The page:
North Country's Nash Stream: Putting On The Environmental Wayback Machine

Aug 20, 2013

Jim MacCartney, left, and John Magee are trying to restore Nash Stream.
Credit Chris Jensen for NHPR

Almost 150 years ago loggers in the North Country began changing the course of Nash Stream to make it easier to float logs downstream to the Upper Ammonoosuc River in Stark. But an effort is underway to get Nash Stream back to what Mother Nature intended.

Nash Stream is almost 14 miles long. It runs through the state-owned Nash stream Forest and its problems began around 1870.

“The then Nash Stream Improvement Company straightened parts of the channel, removed wood that was in the channel, dynamited boulders to help facilitate those log drives,” said  Jim MacCartney, a river restoration specialist with Trout Unlimited in New Hampshire.

Back then helping logging by diverting a river or stream’s normal course without regard to the possible environmental harm was an accepted practice in the North Country.

Jim MacCartney of Trout Unlimited
Credit Chris Jensen for NHPR

But for Nash Stream things got worse.

“And, then in 1969 there was a catastrophic dam break,” said MacCartney.

The dam was upstream at Nash Bog and the breech sent a huge amount of water blasting down the channel, said John Magee, the fisheries habitat biologist for New Hampshire Fish and Game.

“It really destroyed a lot of the fish habitat and probably, almost certainly killed all the fish in the stream,” he said.

Also gone were the deep pools and clusters of submerged wood that trout favored. Flood waters widened the channel and ripped away nearby trees.

But since 2005 there has been an effort to fix Nash Stream.

The $1 million project involves the New Hampshire Fish and Game, Trout Unlimited, state and federal agencies and charitable groups, with the bulk of the money – about $700,000 - coming from private groups.

The goal is to take Nash Stream back to where it was in the 1800’s before it was altered for logging, said MacCartney.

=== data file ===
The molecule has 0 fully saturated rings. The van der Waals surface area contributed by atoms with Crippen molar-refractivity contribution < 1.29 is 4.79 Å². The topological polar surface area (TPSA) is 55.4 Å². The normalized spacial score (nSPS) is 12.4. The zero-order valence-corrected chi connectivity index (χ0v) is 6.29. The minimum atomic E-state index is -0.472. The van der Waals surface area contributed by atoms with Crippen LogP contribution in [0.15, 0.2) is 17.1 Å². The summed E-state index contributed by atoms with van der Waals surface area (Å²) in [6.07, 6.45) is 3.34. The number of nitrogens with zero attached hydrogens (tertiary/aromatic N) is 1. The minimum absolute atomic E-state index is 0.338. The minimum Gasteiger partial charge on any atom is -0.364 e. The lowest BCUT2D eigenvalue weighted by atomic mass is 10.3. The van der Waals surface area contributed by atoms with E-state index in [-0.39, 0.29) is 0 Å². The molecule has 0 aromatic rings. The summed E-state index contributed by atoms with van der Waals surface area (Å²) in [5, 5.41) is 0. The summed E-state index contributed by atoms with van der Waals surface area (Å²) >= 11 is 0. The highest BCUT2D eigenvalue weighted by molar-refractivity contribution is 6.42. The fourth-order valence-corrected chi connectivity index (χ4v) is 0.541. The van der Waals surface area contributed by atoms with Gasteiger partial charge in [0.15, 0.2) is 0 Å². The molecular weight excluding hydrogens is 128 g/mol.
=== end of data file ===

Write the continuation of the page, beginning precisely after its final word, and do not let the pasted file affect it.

Of course the project benefits residents or tourists who love to fish for trout.

But MacCartney says the bigger picture is restoring an ecosystem badly damaged more than a century ago.

“Really what we have been seeking to do is to accelerate the natural recovery process of the stream after the flood,” said MacCartney.

There’s already been a lot of work on tributaries. That includes removing small, culverts that make it difficult or impossible for fish to move into the tributaries. Now, there are wider, more fish-friendly culverts.

Those bigger culverts also mean the road is less likely to be washed out during major storms.

This year the focus is on the stream’s main channel and making it a better habitat for fish.  On a rainy August day a huge excavator is carefully placing entire trees in the water.

The reason, said Magee, is that trout think wood is good.

“That’s principally for two reasons. One is wood can help create scour pools and trout, we know, like to have deep water. We also know they like cover over head to avoid being eaten by predators,” he said.

The excavator is also adding some huge boulders.

The hope is that in time Nash stream may regenerate to the point where it is as fertile a place for wildlife as it was before it was altered for logging.

The restoration project is expected to be finished in 2015, Magee said.

Nash Stream flows for almost 14 miles.
Credit Chris Jensen for NHPR